Matthew Scheidt was sentenced to a year in jail after he was convicted of four felonies linked to his impersonation last year of a physician assistant in a hospital emergency room, and later a police officer. The teen was 17 at the time he allegedly worked at the Osceola Regional Medical Center in the emergency room, changing bandages, handling IVs and helping to conduct exams. Scheidt will spend a year under house arrest, followed by eight years’ probation after he is released from jail.
Florida false impersonation laws were created to prevent harm to the person being falsely represented and ensure the honesty of the judicial and governmental scheme. The crime of “False personation,” more commonly referred to as false impersonation, occurs when one falsely assumes the identity of another in order to gain a personal benefit or cause harm to the other person.
In order for one to be considered guilty of falsely impersonation, one must be impersonating a real person and not a fictitious one…even if the individual is deceased. For example, the police arrest one for a Jacksonville minor theft crime. When the officer asks for one’s name, one responds “Shrek”. Because Shrek isn’t a real person, you would not be guilty of false impersonation.
Under Florida Statute 843.08, impersonation of a police officer is a third degree felony punishable by up to five years in prison. However, if the accused has allegedly committed a felony while impersonating an officer, then the charge immediately escalates to a second degree felony which is punishable by up to fifteen years in prison.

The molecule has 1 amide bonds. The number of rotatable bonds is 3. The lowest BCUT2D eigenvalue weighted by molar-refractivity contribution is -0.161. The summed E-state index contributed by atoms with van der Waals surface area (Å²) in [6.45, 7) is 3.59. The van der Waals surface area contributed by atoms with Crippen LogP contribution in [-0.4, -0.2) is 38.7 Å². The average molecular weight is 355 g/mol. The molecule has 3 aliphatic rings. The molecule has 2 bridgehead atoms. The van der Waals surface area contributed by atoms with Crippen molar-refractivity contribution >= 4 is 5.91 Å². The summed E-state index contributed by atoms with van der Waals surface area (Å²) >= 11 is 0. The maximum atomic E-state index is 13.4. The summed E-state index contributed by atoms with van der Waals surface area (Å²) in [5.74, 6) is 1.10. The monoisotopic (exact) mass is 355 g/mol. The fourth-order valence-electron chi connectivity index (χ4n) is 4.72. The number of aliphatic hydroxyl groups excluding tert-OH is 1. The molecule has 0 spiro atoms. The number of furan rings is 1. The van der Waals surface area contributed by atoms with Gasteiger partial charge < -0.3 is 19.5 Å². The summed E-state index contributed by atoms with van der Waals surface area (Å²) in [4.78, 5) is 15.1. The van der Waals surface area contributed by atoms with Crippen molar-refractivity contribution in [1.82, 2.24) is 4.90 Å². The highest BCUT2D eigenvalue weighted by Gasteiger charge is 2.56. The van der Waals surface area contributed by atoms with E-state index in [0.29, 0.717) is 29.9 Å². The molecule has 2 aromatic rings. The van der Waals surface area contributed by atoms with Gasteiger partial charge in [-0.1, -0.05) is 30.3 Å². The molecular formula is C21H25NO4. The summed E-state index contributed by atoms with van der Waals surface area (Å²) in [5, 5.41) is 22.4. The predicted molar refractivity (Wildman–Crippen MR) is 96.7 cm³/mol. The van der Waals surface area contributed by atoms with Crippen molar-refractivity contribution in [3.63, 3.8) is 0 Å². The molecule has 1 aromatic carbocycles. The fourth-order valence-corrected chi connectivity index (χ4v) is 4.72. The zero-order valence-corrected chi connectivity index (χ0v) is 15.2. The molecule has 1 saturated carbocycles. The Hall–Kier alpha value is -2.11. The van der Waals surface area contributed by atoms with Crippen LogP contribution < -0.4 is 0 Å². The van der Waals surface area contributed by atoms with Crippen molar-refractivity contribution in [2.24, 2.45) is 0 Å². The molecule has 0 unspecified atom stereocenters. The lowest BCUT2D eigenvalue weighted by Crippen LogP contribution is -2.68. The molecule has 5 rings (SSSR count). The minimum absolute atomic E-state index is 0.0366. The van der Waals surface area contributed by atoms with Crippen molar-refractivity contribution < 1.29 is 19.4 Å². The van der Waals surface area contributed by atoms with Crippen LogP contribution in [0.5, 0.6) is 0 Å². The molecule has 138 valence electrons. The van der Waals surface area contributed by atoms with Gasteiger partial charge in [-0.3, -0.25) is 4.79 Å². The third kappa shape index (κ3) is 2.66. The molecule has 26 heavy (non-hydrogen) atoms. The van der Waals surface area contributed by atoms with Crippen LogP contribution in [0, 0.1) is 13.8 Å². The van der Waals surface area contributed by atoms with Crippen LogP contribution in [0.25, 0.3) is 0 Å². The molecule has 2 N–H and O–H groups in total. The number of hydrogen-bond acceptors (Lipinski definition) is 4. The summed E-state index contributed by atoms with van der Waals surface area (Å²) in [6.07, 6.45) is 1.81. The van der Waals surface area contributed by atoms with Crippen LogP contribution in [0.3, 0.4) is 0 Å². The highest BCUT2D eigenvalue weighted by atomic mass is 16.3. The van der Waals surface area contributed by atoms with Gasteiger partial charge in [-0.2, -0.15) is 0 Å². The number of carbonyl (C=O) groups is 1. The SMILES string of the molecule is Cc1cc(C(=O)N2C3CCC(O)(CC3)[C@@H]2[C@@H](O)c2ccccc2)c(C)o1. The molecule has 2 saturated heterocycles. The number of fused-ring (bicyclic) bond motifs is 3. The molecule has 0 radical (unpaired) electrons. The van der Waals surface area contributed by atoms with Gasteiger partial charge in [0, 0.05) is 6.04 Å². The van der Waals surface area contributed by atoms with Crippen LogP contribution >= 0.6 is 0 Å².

However, in a situation like this one might be more likely to face a charge of practicing medicine without a license in Florida. One accused of a crime such as this could be exposed to up to five years in prison and a fine of up to $5,000 per charge.
Those accused of practicing medicine without a license usually are arrested because of suspicion of the following conduct:
– Prescribing medication without actually possessing the proper license to do so
– Using any abbreviations that may imply a person is a licensed professional, such
as M.D. or D.O.
– Medically diagnosing a patient
– Delivering any form of medical treatment to someone without holding a valid medical license.
– Providing medical examinations, although lacking the appropriate medical license to be able to legally do so
In the state of Florida, medical procedures can only be conducted by licensed professionals. Anyone that impersonates a doctor or attempts to practice medicine without a license could face a number of consequences, both criminal and civil, depending on the situation.
When one is charged with a criminal offense of this nature, the choices one makes at the beginning of one’s case can greatly impact the direction of one’s case, especially one’s choice of an experienced Jacksonville impersonation crimes defense attorney.
The Forbess Law Firm has been aiding clients who face criminal charges in Jacksonville for years and is here to provide aggressive criminal defense to anyone accused of a crime. If you or a loved one requires a Jacksonville criminal defense lawyer, contact our firm today. We are available through our website or by calling us at 904-634-0900.
Additional Sources: Florida Teen Gets A Year In Jail For Impersonating a Health Worker, BayouBuzz.com